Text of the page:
Allergic to housework and gardening Jennifer rarely does either but she does enjoy having friends to lunch and also wandering around vide greniers (the French equivalent of flea markets) looking for a bargain or two. Her children currently live in fear of her turning into an ageing hippy and moving to Totnes, Devon.
I’ve always loved reading and scribbled my own stories in notebooks from a young age. It took a long time for me to realise I could actually be this thing called a writer. I eventually did a correspondence course and started writing and selling features and lifestyle pieces to various newspapers and magazines. Since living in France I’ve written and had published hundreds of short stories and I’ve just finished writing my tenth book.
2. What's the toughest part of the writing process for you?
Switching off the internet and actually getting down to writing. I try to be very strict with myself - write for an hour = 5 minutes on social media. I often fail and the process is reversed!
3. What's the most enjoyable part of writing?
When everything begins to flow and the characters come to life.
4. Out of all the amazing books out there, which book do you wish you had written and why?
Gosh that’s a hard question. I think it has to be one of Jill Mansell’s early books, Staying at Daisy’s. She is brilliant at weaving different characters and plots into one easy to read storyline - and we all know ‘easy reading’ is the result of difficult writing.
5. If you could only save one of your characters from fictional calamity, which would you pick and why?
I think Eliosa from You Had Me At Bonjour. She’s an older secondary character in that book who’d had some tough times but came through smiling in the end when she got another unexpected chance at love.
6. If you could spend the day with your favourite literary character (not from your books), who would you spend it with and what would you do?
I’m not sure I have a favourite literary character but I would love to be able to chat to F.Scott-Fitzgerald and Ernest Hemingway about the time they spent down on the Riviera. We’d have champagne and cake in the infamous Hotel de Provence in Juan-les-Pins and they’d tell me all about the parties and the scandals that happened there in the 1930s’ - the so called golden era down there.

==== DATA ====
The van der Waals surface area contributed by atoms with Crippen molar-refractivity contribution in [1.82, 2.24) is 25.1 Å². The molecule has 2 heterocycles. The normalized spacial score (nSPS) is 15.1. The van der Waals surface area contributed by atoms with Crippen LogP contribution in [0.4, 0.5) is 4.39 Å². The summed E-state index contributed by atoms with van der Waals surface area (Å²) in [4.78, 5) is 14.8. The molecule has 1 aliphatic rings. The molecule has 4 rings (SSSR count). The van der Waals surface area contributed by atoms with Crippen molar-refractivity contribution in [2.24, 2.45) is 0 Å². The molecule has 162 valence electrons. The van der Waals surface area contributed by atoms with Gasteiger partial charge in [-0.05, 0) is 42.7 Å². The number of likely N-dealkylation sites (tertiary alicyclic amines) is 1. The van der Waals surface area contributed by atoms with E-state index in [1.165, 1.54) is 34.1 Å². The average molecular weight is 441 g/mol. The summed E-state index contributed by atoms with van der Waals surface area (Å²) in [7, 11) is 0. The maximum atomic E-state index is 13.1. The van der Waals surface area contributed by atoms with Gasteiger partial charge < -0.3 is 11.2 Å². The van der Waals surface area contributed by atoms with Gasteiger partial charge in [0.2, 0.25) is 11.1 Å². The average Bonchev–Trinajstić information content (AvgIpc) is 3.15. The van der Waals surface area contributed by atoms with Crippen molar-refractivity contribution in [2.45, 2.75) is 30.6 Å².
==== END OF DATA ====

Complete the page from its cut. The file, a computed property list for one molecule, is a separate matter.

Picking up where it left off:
7. What can we expect next from you?
My tenth book is with my publishers at the moment - I’m waiting with fingers crossed to hear if they like it. I’ve already started the next book. I’m also writing my 6th serial for The People’s Friend magazine.
8. Is there any particular writing advice you wish you'd been given at the start of your writing career? If so, what is it? If not, what advice would you give to someone starting out?
Dreams come true if you work at them. Also, never give up.
9. Tell us what a typical writing day involves for you.
I’m lucky in that I now write full time. So first thing, I switch the computer on, have a quick check to see if anything urgent or interesting has landed in my e-mail over night and then get breakfast while my husband walks the dog and lets the chickens out. I’m also lucky that my husband likes to cook and has virtually taken over the kitchen so that’s my time done in the kitchen for the day! If it’s a day at home I spend the morning working in my office and after a two hour lunch break (well I do live in France so...) A couple of hours in the office in the afternoon and then we take the dog for a longish walk. A lot of social media surfing also takes place - especially when I hit a block! Housework tends to get left until we have visitors.
10. Finally, what are you reading at the moment?
I’ve just finished The Teashop on the Corner by Milly Johnson - another writer who can write easy to read books with intricate plots. Recommended.
Meet Sabine, desperately fighting to save her little kiosk from closure whilst turning down her friend Owen’s proposals, time and time again.
Cue Harriet, returning to Dartmouth after thirty years, haunted by the scandal that drove her away and shocked by a legacy that threatens her relationship with her journalist daughter.
Enter Rachel, the mysterious newcomer who has an unexpected chemistry with a local widower, and who sets in motion a chain of events she could never have predicted…
One thing’s for sure, as the autumn tide turns, there’ll be more than one secret laid bare!